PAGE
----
Miss Peregrine’s Home For Peculiar Children

“I knew you were one of us when you were born. It’s time for you to learn what you can do.”

‘Directed by Tim Burton’ is a statement that no-longer has the weight it once carried. Though ‘Frankenweenie’  (2012) remains a delight to watch after regular viewings and ‘Big Eyes‘ (2014) was enjoyable enough it’s been awhile since Burton returned the commercial/critical heights he obtained regularly. Thankfully this film is something of a return to form for Burton and ends up being one of his best movies in years. It’s charming, utterly delightful and littered with moments that are truly Burtonesque.

Jake (Butterfield) is one of life’s loners. He doesn’t fit in at school, doesn’t have any friends and to describe his parents as ‘disinterested’ would be putting it mildly. When a tragedy occurs involving his grandfather, Abe (Stamp), – the only person he has ever felt close to – Jake is lead to Miss Peregrine’s Home For Peculiar Children. The residents each have strange powers and as he begins to get close to them a perilous threat approaches which could lead to tragedy for them all. Jake must conquer his fears to be the brave tiger his grandfather always thought he could be. 


It seems obvious to say but I’ll say it anyway – if you like Burton’s movies you’ll love this. If you don’t like his movies you’ll probably not love this one. Although originally a novel, the first in a trilogy as my friend Beth advises me (Hi Beth!), screenwriter Jane Goldman has then shaped the story to allow it to flourish on the big screen. Although it possess many differences from the book (another Beth factoid) the film works exceptionally well and fits naturally within the Gothic auteur’s back catalogue.

Burton’s most iconic films feature a juxtaposition between entrapment and freedom, typically in the form of Americana. Here the trappings of suburbia are shown within the supermarket works at – it’s reminiscent of the strip mall in ‘Edward Scissorhands‘ (1990) – filled with synthetic light and endless packagings. It is clear that this is a world that Jake feels truly isolated from. The next section of the film leads up to his arrival at the house – it’s filled with humour of varying degrees and a good deal of pathos. It’s once Jake arrives at the house that the magic – the enchanting, captivating and grin-inducing magic – begins.


I’m not going to spend that long going over this section as I fear I’d spoil the magic. Suffice to say it’s a genuine treat to watch. The scenery luscious, the costumes beautiful and the cast are extraordinary. Butterfield continues his reign as a cinematic every-teen; an adolescent on his path of discovery. Be prepared for how little time we actually spend with Miss Peregrine, although Green provides a wonderful performance in actual screentime she has only features for roughly thirty minutes if that. She makes the most of this time however as she reminds us, were it really needed, just how skilled she is. She’s in her element in this role – all eyes and all knowing – and steals your attention within every scene she’s in.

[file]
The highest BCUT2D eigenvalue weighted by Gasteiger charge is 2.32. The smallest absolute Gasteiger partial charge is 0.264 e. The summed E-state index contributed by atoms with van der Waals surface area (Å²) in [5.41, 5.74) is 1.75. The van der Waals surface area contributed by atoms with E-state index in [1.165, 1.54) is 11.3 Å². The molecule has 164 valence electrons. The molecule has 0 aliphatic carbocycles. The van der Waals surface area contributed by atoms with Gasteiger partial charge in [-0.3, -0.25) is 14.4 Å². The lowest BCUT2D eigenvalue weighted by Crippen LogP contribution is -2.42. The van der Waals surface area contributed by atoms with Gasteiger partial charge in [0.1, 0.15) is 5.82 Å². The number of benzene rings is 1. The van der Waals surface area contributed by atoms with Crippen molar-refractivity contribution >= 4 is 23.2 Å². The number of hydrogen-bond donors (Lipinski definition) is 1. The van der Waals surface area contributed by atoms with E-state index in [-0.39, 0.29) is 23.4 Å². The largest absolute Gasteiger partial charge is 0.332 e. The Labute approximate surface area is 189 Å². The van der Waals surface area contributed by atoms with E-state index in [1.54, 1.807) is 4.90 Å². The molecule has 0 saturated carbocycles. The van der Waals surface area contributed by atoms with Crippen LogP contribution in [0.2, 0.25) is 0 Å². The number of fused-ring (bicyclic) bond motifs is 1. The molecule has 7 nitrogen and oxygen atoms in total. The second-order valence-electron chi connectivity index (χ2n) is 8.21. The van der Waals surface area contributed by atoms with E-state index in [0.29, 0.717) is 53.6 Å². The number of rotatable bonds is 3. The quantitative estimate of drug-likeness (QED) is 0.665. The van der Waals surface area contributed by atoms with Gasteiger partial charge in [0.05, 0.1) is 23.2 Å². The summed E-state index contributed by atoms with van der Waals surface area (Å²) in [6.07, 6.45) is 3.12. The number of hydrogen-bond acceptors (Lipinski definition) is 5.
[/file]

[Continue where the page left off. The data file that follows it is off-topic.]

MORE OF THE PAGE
The motley crew of peculiars are utterly charming. There’s a gag involving Millard, the invisible boy, needing to strip off that results in the actor playing him (Cameron King) delivering a line with such a comedic awareness that even though I couldn’t even see him (spoiler- he’s invisible!) I found myself completely cracking up. A special mention has to go to Samuel.L.Jackson’s completely winning performance as the villain – it’s clear that he’s reveling in the role. It’s 1/3 cheesy, 1/3 wicked and 1/3 slightly scary – the kind of memorable villain we don’t get that often any more.

Interestingly enough Jane Goldman, the screenwriter as previously mentioned, also co-wrote the script for ‘X-Men: First Class‘ (2011). That and MPHFPC share a key aspect- that of teacher & students with special abilities. Both films carefully navigate the difficulties of being a teen let alone one with unbelievable abilities. This movie, however, is far more eccentric and a heart-felt kind of spectacle. Go see it and let your freak flag fly!

4 stars

Miss Peregrine’s Home For Peculiar Children‘ opened in UK cinemas on September 29th. (This review was written after attending a special o2 screening in Islington. Thanks must go to the very lovely o2 reps at the cinema!)

Dir:Tim Burton

Country: USA        Year: 2016               Run time: 127 minutes

Cast:Eva GreenAsa ButterfieldSamuel L. JacksonJudi DenchRupert EverettAllison JanneyChris O’DowdTerence StampElla Purnell


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